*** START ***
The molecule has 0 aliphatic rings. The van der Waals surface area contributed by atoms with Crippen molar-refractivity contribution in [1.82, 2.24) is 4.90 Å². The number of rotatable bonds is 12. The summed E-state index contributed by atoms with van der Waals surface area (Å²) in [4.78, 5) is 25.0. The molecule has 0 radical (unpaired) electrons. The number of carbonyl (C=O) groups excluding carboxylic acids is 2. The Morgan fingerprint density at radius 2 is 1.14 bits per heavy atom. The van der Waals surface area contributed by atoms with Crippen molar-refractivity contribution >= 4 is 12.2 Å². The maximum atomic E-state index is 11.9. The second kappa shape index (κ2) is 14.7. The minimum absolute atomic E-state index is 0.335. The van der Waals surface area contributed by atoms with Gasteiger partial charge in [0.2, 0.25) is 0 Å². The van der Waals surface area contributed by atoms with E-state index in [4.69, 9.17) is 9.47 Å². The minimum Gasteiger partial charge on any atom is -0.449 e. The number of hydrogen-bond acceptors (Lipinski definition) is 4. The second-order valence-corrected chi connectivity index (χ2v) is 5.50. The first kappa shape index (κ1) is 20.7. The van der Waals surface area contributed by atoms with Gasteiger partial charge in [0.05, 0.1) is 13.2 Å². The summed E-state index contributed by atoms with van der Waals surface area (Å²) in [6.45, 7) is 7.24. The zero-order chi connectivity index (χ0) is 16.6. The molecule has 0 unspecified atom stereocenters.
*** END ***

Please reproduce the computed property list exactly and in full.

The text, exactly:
The molecule has 0 aliphatic rings. The van der Waals surface area contributed by atoms with Crippen molar-refractivity contribution in [1.82, 2.24) is 4.90 Å². The number of rotatable bonds is 12. The summed E-state index contributed by atoms with van der Waals surface area (Å²) in [4.78, 5) is 25.0. The molecule has 0 radical (unpaired) electrons. The number of carbonyl (C=O) groups excluding carboxylic acids is 2. The Morgan fingerprint density at radius 2 is 1.14 bits per heavy atom. The van der Waals surface area contributed by atoms with Crippen molar-refractivity contribution >= 4 is 12.2 Å². The maximum atomic E-state index is 11.9. The second kappa shape index (κ2) is 14.7. The minimum absolute atomic E-state index is 0.335. The van der Waals surface area contributed by atoms with Gasteiger partial charge in [0.2, 0.25) is 0 Å². The van der Waals surface area contributed by atoms with E-state index in [4.69, 9.17) is 9.47 Å². The minimum Gasteiger partial charge on any atom is -0.449 e. The number of hydrogen-bond acceptors (Lipinski definition) is 4. The second-order valence-corrected chi connectivity index (χ2v) is 5.50. The first kappa shape index (κ1) is 20.7. The van der Waals surface area contributed by atoms with Gasteiger partial charge in [0.05, 0.1) is 13.2 Å². The summed E-state index contributed by atoms with van der Waals surface area (Å²) in [6.45, 7) is 7.24. The zero-order chi connectivity index (χ0) is 16.6. The molecule has 0 unspecified atom stereocenters.